6 Tips To Save On Groceries
Having never lived on my own before moving to Victoria, I suddenly needed to learn how to grocery shop once or twice a week.
It sounds silly to say that grocery shopping is a skill or an art, but it’s always easier to spend money than to save it.
I’m not the perfect image of saving money (just take a look at my credit card statements), but here are some of my tips on saving money when grocery shopping in Victoria!
Tip #1: Save up on those rewards points
Many grocery stores will have a rewards program to get you to shop there more often. For example, Save-On Foods has the More Rewards program, Shoppers and Superstore have the PC Optimum program, and you can collect Air Miles at Thrifty Foods.
Earning points will definitely take some time and effort but once you accumulate enough points, you could be saving $10 or $20 at a grocery trip in a month or two; a $10 or $20 you couldn’t get anywhere else.
Tip #2: Go for generic
Brand recognition is how many food manufacturers can get you to pay up, but did you know that many generic brands of different products you use can be of similar, if not better quality than the name-brand version?
Of course, there will always be products that people swear by that aren’t the same as the generic, like drinks or chips, but for other items like salt, you won’t notice a difference in taste but your wallet sure will!
Tip #3: Resist the pre-packaged urge
Being a university student means you’re busy, so when you walk past the frozen foods aisle, you might be tempted to grab some pizza bites or a microwave dinner, but the convenience of pre-packaged foods comes at a premium.
Instead of buying a pack of shredded cheese for your nachos, a block of cheese can save you way more money and all you need is a grater and a little elbow grease.
Tip #4: Buy bulk or bust
One of the reasons why I didn’t really like buying bulk foods, like ground meat or a large sack of rice, is that they seemed really big and expensive and I am not a very forward thinker. But when you buy groceries with the intent of keeping them for weeks or months at a time (rice is very shelf stable and ground meat can be frozen), it alleviates a lot of stress when you don’t know what to eat or to continually need to buy groceries to “top-up” what you’ve eaten through.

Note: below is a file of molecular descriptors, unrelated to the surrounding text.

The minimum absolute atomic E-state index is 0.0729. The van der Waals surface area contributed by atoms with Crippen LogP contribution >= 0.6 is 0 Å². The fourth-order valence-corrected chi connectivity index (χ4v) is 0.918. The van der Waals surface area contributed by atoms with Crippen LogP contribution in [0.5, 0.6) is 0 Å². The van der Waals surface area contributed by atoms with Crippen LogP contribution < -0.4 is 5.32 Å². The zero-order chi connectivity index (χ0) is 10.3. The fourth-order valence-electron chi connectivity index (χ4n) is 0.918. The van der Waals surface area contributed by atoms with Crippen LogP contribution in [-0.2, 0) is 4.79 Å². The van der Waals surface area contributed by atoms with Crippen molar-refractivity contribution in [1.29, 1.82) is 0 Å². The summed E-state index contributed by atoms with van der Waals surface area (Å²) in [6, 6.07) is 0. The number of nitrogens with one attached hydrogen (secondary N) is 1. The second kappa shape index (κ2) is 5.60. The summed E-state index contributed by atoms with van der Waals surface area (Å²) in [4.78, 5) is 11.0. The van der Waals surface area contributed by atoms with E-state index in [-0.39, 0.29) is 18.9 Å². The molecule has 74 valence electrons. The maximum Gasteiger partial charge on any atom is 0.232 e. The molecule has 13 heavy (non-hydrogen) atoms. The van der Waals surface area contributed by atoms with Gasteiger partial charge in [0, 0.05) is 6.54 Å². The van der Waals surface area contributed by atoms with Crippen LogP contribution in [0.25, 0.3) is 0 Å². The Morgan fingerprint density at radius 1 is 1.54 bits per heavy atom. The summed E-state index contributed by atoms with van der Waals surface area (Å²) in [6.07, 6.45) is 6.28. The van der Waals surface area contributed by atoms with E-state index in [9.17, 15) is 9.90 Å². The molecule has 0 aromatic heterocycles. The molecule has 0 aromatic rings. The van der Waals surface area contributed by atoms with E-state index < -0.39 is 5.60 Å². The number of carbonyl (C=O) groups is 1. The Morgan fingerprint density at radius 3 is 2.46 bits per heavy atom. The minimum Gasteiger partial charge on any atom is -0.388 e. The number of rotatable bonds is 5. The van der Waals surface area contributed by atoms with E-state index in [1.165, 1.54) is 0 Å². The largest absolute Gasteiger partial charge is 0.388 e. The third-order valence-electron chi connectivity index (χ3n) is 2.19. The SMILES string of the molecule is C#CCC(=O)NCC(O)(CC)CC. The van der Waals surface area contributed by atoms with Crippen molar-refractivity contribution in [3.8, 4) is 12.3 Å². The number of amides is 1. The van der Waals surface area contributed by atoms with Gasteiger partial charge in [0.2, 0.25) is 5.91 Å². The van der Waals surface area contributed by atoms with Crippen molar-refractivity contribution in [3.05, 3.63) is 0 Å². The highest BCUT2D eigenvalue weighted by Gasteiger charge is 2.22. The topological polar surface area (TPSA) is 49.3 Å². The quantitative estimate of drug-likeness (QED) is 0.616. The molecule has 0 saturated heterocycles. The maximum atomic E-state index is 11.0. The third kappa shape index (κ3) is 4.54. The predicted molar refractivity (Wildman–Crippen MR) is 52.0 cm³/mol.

Tip #5: Begin with the end in mind
Creating a grocery list or only limiting yourself to the staples when it’s time to shop will save you tons of money and time by not being tempted to buy snacks and candy from the “impulse” section at the cashier, distracting you so you forget the whole reason you went to the grocery store – having a list saves you a trip!
In the same way, you should only go grocery shopping after you have eaten. Sure, those samosas in the ready-to-eat section look so good now, but do you really need to spend the extra $5?
Tip #6: Price-match everything
Just like rewards points, some grocery stores have a price-matching program to gain your loyalty. Price-matching is when one store will match or even beat the price of the same product at a different store if you bring in their flyer.
If you’re not big on looking through the newspaper to find the best price, there are apps that collate flyers from all over the area to find the best price on all your groceries.
Price-matching can also save you time from having to drive or take the bus all over town to go to different places. In the Victoria area, Save-On Foods and Superstore price-match other grocery stores.
What’s most important to know about saving money on groceries is that you will not notice it right away. It requires patience and optimism that during most days, I don’t even have myself – see what I mean when I say it’s an art? So go out there, show those grocery stores who’s boss, and in the end, you’ll have a full stomach and hopefully a full wallet too!
Do you have any tips on how to save the most at the grocery store?
And don’t forget – in Greater Victoria, we don’t use plastic bags, so remember to bring a reusable bag or you can purchase one at the till at any grocery store.